But verses 16-18 show that Israel is ready with an answer to that question that is every bit as thoughtful, considered, and carefully crafted. “Therefore we also will serve the LORD, for he is our God” (verse 18b) is a verse that deserves to be as well-known as Joshua 24:15, perhaps even more so as it places the obedience firmly within the realm of communal ethics, not just individual personal piety. It is the conclusion to Israel’s reply to Joshua and the counterpart of his own testimony in verse 15. Joshua immediately points out that this is no easy decision — has it been made hastily, without full awareness of the “cost of discipleship” (verses 19-20)? Israel’s answer is firm: “No, we will serve the LORD!” (verse 21). Joshua notes they themselves have sworn testimony to this covenant (verse 22a) and adjures them to obey (verse 23) — Israel concurs on both counts (verses 22b, 24, respectively). We see, then, that this is a carefully exacted and carefully enacted covenant. Verses 16-28, then, comprise the true climax of Joshua 24, not the self-testimony of verse 15b, as popular and familiar as it is.

To conclude this point: it is tempting to run ahead in the flow of the canon of Scripture and think of the many stories (even and especially right next door in Judges!) where Israel is not faithful to the covenant. These stories, if unchecked, could be read back into Joshua 24, suggesting that Israel there is somehow delusional. So, somewhat similarly, Tremper Longman has written that, “in its present canonical context, the people’s reaffirmation is essentially a self-condemnation.”1 This may be true, in canonical context, and those subsequent stories are certainly important at that level. But they shouldn’t be imported overmuch into Joshua 24. Not yet, at any rate. Israel in Joshua 24 is neither deluded nor self-incriminating, but rather in love. Not a syrupy-sweet sort of puppy love, but rather the firm, sober-eyed, committed, considered covenantal kind of love. This is the kind of love that is ready to sign on, for life, for better and for worse, with Holy God and with Jealous God (verse 19a), with punishing God (verses 19b-20) and altogether benevolent God (verses 3-13, 17-18a).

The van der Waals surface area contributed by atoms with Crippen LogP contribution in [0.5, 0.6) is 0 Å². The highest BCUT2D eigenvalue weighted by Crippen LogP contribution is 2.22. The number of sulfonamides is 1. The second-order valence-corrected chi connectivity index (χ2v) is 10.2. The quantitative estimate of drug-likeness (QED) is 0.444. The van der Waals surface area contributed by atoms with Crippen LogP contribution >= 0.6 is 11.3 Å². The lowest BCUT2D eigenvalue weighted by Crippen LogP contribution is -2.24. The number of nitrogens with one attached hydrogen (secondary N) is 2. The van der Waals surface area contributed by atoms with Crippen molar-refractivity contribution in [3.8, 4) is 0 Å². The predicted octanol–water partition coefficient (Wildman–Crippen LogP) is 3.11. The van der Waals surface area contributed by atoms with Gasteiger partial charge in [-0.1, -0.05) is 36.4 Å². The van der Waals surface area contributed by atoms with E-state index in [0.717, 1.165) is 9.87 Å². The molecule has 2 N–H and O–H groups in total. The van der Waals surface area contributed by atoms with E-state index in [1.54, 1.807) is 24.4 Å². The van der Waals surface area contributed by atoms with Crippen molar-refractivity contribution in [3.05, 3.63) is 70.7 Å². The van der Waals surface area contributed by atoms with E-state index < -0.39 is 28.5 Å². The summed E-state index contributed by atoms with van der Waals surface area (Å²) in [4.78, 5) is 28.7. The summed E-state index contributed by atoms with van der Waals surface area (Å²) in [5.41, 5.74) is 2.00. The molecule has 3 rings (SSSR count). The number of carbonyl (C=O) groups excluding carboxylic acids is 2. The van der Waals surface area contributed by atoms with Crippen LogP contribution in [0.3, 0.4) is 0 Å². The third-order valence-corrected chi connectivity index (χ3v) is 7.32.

3. Finally, Joshua 24 is something akin to the book of Deuteronomy in a nutshell. Deuteronomy, too, is occasioned by a particularly important leader, Moses, who is about to die, and who is at pains to insure that the people stay faithful to God’s covenant. Joshua is an example that Moses’ rhetoric in Deuteronomy is effective: it “took” in the case of Joshua himself and that is on particular display in Joshua 24, where he employs many of the same rhetorical devices that Moses uses in the book of Deuteronomy. Deuteronomy “works,” that is — not just for Joshua or his family, but for others as well, most notably, perhaps, Josiah (see 2 Kings 22-23). But Joshua 24, and especially verses 16-28, also add something that Deuteronomy lacks: the careful and considered, full and glad, obedient and grateful response of Israel to Mosaic-become-“Joshuanic” rhetoric. Suitably and dutifully covenanted and (re)committed, Joshua sends the people away, each to their own inheritance. They are now ready to live on God’s land in the way God wants.


1 Commentary first published on this site on Oct. 12, 2014.

2 Tremper Longman III, “Joshua 25:1-3a, 14-25,” p. 155, in The Lectionary Commentary: Theological Exegesis for Sunday’s Texts: The First Readings: The Old Testament and Acts (ed. Roger E. Van Harn; Grand Rapids: Eerdmans, 2001).


God of deliverance, you saved the people of Israel and chose Joshua to lead your people to the Promised Land. Choose us, and equip us to live with faith and peace. We pray these things in the name of Jesus Christ, our Savior and Lord. Amen.


God whose almighty word ELW 673
If you but trust in God to guide you ELW 769         
Forgive our sins as we forgive ELW 605


Pater Noster, Igor Stravinsky 
Our Father, Harry T. Burleigh